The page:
All these other kids who play footy - they are just 'life support' systems for a handful of elites who might get drafted. It has been a very frustrating journey watching this, but I think it is a way forward for football. If we do not go that way forward, we will just see a diminution of support for grassroots football. I wish Jim Wilkinson well with his attempts to get the football back into schools, because that is where it starts, but, by crikey, it is a challenge to get it back into the schools.
Members would remember when it was in school - that was the team to get into. That was the team to play for. Everybody wanted to kick a football around at recess and at lunchtime, and then to get to pull the jumper on for the school.
Mr Dean - And that is where all the scouts were. Many scouts went around school football grounds as well - the AFL and VFL scouts and the senior leagues in Tasmania.
Mr FINCH - That is where to get them. Spare a thought for Mandy, who has been with the North Hobart Football Club for many years, and the sadness in that club with the loss of the great JL, John Leedham. That is interesting. He never played footy at school …
Mr Dean - John Leedham?
Mr FINCH - No. He was at Campbell Town. They didn't have footy, but when he joined -
Ms Rattray - Say no more - Campbell Town.
Mr Gaffney - I thought you said school football was important.
Mr FINCH - JL was 16 before he played footy. I am trying to think whether it was the Army or something that meant a lot of footy was going on. He moved into town, was picked up by North Launceston. He played in five premierships for North Launceston as a teenager. He came to North Hobart in 1957 and was just so good as a player. They won a premiership in 1957 and then he was captain and coach of the Tasmanian team in 1958 but playing in first division, and they beat Western Australia and South Australia.
Mr Valentine - Do not use too much of my special interest speech, will you?
Mr FINCH - Rob Valentine wants to pay tribute to the great JL, and he said he had seen him play. The Finch family played for Sandy Bay and we used to watch Dennis play, so we watched JL play - a very gifted left-footer.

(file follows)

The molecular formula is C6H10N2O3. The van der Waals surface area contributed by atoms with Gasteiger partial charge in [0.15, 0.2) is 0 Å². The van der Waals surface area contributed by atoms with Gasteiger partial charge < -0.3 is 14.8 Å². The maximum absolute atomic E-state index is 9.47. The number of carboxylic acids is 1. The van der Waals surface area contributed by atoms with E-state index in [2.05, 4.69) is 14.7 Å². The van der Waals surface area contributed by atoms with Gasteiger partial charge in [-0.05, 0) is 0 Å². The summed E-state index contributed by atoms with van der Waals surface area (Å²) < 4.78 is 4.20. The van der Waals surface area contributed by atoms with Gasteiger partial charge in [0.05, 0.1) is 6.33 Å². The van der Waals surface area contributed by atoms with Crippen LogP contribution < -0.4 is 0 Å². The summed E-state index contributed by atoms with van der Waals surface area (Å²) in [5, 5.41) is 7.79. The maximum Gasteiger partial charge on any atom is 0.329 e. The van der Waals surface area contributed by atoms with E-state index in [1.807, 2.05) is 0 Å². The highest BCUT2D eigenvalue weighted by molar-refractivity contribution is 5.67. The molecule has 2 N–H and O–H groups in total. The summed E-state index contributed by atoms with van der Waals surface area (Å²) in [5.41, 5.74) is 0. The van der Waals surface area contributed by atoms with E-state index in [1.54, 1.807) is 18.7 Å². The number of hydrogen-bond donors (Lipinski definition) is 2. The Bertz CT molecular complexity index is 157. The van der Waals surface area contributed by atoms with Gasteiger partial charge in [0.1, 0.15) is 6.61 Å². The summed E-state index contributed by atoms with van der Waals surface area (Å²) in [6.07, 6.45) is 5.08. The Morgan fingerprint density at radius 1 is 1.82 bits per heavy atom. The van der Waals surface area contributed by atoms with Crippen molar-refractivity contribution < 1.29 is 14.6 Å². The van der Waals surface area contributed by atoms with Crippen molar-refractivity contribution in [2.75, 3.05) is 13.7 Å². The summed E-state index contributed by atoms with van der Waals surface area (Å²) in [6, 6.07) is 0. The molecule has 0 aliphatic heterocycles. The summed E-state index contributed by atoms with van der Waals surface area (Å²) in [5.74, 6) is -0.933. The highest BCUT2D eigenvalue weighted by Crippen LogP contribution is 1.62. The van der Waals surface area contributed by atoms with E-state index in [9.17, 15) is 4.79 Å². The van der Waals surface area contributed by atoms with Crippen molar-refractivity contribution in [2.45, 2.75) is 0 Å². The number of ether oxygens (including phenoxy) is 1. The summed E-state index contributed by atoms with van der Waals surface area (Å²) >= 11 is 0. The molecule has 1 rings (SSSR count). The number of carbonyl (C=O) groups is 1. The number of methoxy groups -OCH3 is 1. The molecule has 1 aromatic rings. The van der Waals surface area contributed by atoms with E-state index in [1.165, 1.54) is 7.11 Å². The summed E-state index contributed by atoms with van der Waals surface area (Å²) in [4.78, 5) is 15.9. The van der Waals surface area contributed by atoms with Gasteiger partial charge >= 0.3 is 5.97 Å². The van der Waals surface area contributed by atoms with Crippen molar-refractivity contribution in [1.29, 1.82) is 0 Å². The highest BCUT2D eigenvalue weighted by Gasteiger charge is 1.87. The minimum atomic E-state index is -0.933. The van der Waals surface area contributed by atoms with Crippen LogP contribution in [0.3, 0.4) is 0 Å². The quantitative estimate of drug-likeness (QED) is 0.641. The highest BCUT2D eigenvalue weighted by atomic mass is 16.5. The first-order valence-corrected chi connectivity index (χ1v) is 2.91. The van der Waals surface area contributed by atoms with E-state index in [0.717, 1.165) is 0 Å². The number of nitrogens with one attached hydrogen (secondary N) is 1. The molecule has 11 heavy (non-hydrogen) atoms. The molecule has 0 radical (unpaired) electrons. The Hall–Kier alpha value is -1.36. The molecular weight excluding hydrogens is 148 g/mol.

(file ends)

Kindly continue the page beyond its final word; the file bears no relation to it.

Like so many, he went to the VFL, but never played in the VFL because he went there and got a knee injury in a practice game. I have a mate watching football, Bob Gormly, who went to Victoria as a very young bloke and played in the reserves, going great guns. Played one game for Melbourne and then unfortunately, in a practice game, did a knee and that was the end of his VFL career.
Mr Dean - They do not come back to it.
Mr FINCH - Came back to Launceston and had a terrific career with Launceston. I point out, football has been going for 100 years - Launceston Football Club was established in 1875. North Hobart disputes that situation, but it is around then that the clubs were established. We claim Launceston as being the first, certainly in Tasmania, probably second in Australia to Melbourne.
Tasmania is a mighty AFL state. We have produced some of the AFL's and the VFL's finest footballers. You only have to look in my office and you will see the team of the century with the great names that have been superstars in VFL and AFL football.
Mr Armstrong - Some players missed out then.
Mr FINCH - We have talked before about Murray Steele, my favourite footballer. He went to St Kilda, but he was a country boy at heart and got homesick and came home. Roger and John Steele - the Steele family were great footballers. Murray would have been a star in VFL had he been able to stay.
In your forward to this report, it states -
Tasmania is regarded as a heartland for AFL football in Australia. It is a founding state of Australian Rules Football, but it is the only state in Australia not to have an AFL team.
It defies comprehension that this is where our state finds itself, still fighting to convince the AFL that we should have our own AFL team after decades of producing some of the game's greatest champions. One of Tasmania's greatest success stories at the moment is Jack Riewoldt, who you mentioned. He said in The Advocate that the COVID-19 pandemic could speed up Tasmania's efforts to join the league. I agree with that.
While they are starting to look at regrouping to get the AFL going again, bring it to the front of your mind, AFL, that Tasmania should be included.
The AFL focus has been largely growing AFL in the rugby league states of Queensland and New South Wales, through the Gold Coast Suns and Greater Western Sydney, respectively. That is quite okay. It has ensured, unfortunately, that Tasmania was never really going to get a serious look-in over the past decade because the focus went to those two rugby league states.
In giving evidence to our committee's hearing on 3 March, the AFL's former CEO Andrew Demetriou was asked about whether a Tasmanian AFL licence was discussed with him during his time as CEO. I quote him -
But there weren't any very serious discussions with government, other than the desire for one day for there to be a team. We weren't opposed to that. It just wasn't in the sequence of events in my duration of the AFL that a Tasmanian team was going to get priority over New South Wales and Queensland at that time.
It is interesting going back over some old newspaper reports. On Sunday 1 September, Rob Inglis wrote a report in The Examiner, and I will quote one of the sections here -